I just have a few questions about how to use Lingq the most efficiently because efficiency is very important when handling the ultra marathon that is language learning.
I usually just read because my vocabulary is so small and listen here and there to mini stories and content that I can understand 60-70% or more. But outside of Lingq I watch Easy Spanish on Youtube and when I am out and about doing other things I try to pick 3-5 words and usually repeat them in my head as a form of memorization. Are these study methods efficient? Also how bad is it to read like native-level content off Netflix with most of the words as yellow lings? Is it better to just stick with beginner content? What is the efficiency loss between the two? Also what does everyone think about rereading? Thank you for everyone’s input!
These are all rough estimates but I think 3-7% unknown words is the sweet spot. 7-13% can be quite difficult, anything above 13% and it feels like you’re looking up 2-3 words per sentence every sentence and I personally find it overwhelming at that point. At that point it becomes immensely difficult to absorb all the new input that’s flooding in. The only exception to this is if you feel particularly motivated by the material you are reading, then it’s possible to push the boundary a little further than usual.
When I am out and about I either read on the lingq mobile app, or I listen to audio clips through the lingq mobile app, sometimes of content that I’ve already reviewed before in the past (if I’m feeling a bit sluggish).
I don’t reread often, simply because I find it very boring to do so. If there’s plenty of content in your target language I don’t see much of a point of rereading things after you’ve gone over it. It can be helpful, yes, but I’d much rather immerse myself in a new source of input at that point.
I am very new to the language that I am studying and most content besides mini stories have alot of unknown words is having 1-2 new words a sentence productive studying?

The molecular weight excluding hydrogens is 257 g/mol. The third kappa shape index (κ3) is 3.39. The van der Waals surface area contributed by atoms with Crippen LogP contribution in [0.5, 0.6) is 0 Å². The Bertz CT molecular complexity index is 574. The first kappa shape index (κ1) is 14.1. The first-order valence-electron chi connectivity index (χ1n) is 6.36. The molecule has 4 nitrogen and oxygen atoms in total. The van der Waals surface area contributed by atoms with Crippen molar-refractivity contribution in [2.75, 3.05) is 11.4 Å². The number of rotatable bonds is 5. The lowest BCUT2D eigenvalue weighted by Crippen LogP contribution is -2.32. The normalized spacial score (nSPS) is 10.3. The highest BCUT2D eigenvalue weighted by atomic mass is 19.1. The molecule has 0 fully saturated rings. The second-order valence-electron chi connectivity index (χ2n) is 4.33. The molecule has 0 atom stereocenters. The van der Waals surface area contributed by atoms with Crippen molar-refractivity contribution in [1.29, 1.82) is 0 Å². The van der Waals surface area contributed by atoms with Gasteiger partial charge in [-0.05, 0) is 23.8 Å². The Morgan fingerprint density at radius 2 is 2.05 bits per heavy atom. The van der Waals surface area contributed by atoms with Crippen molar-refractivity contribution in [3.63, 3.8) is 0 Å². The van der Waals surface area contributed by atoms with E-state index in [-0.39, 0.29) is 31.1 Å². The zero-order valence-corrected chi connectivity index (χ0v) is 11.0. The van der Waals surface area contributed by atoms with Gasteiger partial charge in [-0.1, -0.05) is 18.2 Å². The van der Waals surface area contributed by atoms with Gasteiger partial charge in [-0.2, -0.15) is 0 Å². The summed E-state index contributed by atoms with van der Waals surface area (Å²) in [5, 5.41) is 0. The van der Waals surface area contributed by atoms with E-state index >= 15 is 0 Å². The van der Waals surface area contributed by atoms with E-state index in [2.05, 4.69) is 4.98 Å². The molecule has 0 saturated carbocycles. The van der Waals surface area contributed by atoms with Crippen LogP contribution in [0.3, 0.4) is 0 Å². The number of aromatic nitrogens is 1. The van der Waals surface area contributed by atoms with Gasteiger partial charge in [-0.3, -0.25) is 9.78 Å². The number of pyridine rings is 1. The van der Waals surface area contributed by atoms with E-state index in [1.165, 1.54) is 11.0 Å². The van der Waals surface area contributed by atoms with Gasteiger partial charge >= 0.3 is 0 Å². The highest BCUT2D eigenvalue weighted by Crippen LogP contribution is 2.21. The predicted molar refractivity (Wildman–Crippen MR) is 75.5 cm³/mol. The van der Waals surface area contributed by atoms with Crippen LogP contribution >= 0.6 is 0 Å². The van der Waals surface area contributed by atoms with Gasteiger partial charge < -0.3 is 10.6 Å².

Yes, those methods are efficient. Concentrating on reading for some time while you’re at beginners’ level make sense and it’ll prepare you to understand audio content later on. It does take away a bit of the initial stress and it may be worthwhile. I also don’t prioritize listening so much when I’m beginning with a new language. For example, in Japanese I mostly just read all mini stories, just listening occasionally, just as you’re doing. Only now am I going back and listening to them, after rereading, which also helps if you feel like it. I also often begin a new language by reading Assimil, often with no audio, just the book. If you build up your vocabulary through reading you’ll find it is much easier to understand the audio. Anyway, this is a long journey so you can always leave some steps for later on.
Besides, mixing up beginner material and more advanced content makes a lot of sense. In general, it doesn’t really matter if you tackle very complicated texts, as long as you don’t “burn out”, it depends mostly on your tolerance to the effort it requires and to the frustration of understanding only a bit. Again, I am also mixing up Japanese mini stories and much more advanced novels and anime.
Anyway, most details don’t really matter much, all you have to do is expose yourself to the language consistently. while you understand the gist of what you’re reading/watching.
Le deseo buena suerte
1-2 words is good, but it’s going to be hard to find content that matches that exactly. As long as its not overwhelming you, you should be fine.
Make sure you are filtering your content to Beginner 1 - Beginner 2 material in LingQ if you haven’t already. You’re feed may be showing advanced stuff which will be a very tough slog. Focusing on the mini-stories for a period of time might be a good idea.
Having just started you are going to struggle a bit for sure. I’m not sure what other courses to point you to for Spanish to get your ramped up.
Once you get the mini-stories down I disagree a bit on the sweet spot. I personally like the 10-15% range. Using LingQ it makes it much easier. Particularly if you use sentence mode on your first readings. Sentence mode will allow you to pop up an entire translation for a sentence. This, along with LingQ’ing the individual words to get the individual word meanings gives you a better sense of the meaning of the sentence. You can go through quite difficult content and start to get a feel for things having that sentence translation because sometimes it’s a bit difficult to parse the meaning just based on the individual words. The sentence mode translation isn’t always correct, but often it is close enough. If it’s far off, then I’ll often take the sentence and enter it in deepL translator which seems to work a bit better.